Comparing two young talents is always a difficult task for there are many factors that can influence the development of a player—it is not simply a case of who has the most natural skills and abilities. This is all the more prevalent when comparing players like Santos' Neymar with in-form AC Milan striker Stephan El Shaarawy.
We have simply never seen the pair compete on a level playing field given the differences in ability of their teammates, the leagues they play in and the length of time they have sustained their performance levels. So, just how do you decide which is the better prospect?
There can be no doubting that El Shaarawy's achievements this season have been phenomenal. Few players are able to make such an impact on a giant of the European game at just 20 years old, and Il Faraone deserves all the plaudits he is receiving for his recent form.
We are now in December and the former Genoa player shows no sign of letting up, having been involved in over 50 percent of his side's Serie A goals this season. He has overshadowed his more renowned teammates to top the Serie A scoring charts with 13 goals in 16 Rossoneri appearances—an incredible feat.
A month ago, the argument in favour of Neymar was simple—El Shaarawy had simply not shown these levels of performance over a sustained period. With each passing week, though, the Italy forward is doing his utmost to dispel that argument and prove that he is, indeed, as good as his record suggests.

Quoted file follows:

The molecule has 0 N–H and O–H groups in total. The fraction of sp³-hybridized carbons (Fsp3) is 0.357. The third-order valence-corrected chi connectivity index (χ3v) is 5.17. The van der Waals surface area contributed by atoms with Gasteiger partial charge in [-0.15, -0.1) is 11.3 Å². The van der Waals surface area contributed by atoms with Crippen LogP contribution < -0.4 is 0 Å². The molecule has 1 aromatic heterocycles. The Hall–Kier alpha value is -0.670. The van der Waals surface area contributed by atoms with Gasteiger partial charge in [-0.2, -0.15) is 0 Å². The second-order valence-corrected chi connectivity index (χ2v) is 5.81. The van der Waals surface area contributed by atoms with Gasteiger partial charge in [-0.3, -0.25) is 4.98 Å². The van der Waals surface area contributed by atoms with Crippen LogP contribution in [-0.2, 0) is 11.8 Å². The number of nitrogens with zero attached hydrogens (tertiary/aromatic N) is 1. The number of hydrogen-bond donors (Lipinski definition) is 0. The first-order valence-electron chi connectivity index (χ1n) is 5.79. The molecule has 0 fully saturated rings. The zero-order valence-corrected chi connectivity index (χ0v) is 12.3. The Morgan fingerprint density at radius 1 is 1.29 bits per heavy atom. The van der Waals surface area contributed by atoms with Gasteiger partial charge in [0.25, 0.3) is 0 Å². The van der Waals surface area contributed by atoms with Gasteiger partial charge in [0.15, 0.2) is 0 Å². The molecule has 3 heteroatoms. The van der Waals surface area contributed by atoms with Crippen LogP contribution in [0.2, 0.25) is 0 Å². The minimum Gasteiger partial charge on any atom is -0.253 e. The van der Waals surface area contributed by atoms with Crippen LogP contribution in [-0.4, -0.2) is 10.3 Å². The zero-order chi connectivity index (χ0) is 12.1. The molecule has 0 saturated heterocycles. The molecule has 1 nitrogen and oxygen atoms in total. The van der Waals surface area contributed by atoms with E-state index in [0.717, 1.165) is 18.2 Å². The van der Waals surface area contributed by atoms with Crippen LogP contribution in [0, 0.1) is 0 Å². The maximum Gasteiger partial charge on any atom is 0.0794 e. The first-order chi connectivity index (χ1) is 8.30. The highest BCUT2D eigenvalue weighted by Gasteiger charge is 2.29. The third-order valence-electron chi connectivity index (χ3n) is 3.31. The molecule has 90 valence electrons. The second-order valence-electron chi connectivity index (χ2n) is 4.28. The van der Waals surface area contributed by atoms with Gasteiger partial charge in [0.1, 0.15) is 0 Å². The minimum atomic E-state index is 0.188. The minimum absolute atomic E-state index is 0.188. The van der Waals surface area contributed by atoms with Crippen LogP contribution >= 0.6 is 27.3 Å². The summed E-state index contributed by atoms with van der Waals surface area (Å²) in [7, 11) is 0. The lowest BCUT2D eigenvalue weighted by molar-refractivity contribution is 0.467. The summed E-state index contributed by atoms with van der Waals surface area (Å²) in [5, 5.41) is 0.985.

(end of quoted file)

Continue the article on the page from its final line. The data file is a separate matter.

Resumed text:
His argument is getting stronger, but until his form is carried into a second season, there will be doubts over whether he is simply a flash in the pan. He had always been quick, agile and technically strong, but El Shaarawy must prove that he can maintain his clinical edge in front of goal.
So, what of Neymar? Like the AC Milan star, the Brazilian also generally lines up on the left side of a forward line—either in a 4-2-3-1 or 4-3-3 formation. But for now, that is where the similarities end. As good as the Italian has been this campaign, he has a long way to go to prove himself to be on the Brazilian's level.
The positives of Neymar's game are clear, so I am not going to dwell on them for too long. In terms of sheer talent, he has the potential to challenge the likes of Lionel Messi and Cristiano Ronaldo for their crown. Instead, it is more important to dispel some of the myths that surround him.
The first and most commonly heard assumption is that he is "overrated" because he has only achieved in the Brazilian game.
It's an easy accusation to make, but is ultimately a lazy jibe considering the same people have been instantly wowed by many of those who have come from Brazil into the European game. And, while it may be true that Neymar will have to learn to adapt to the differing style of play in Europe, there has been no reason to suggest he could not.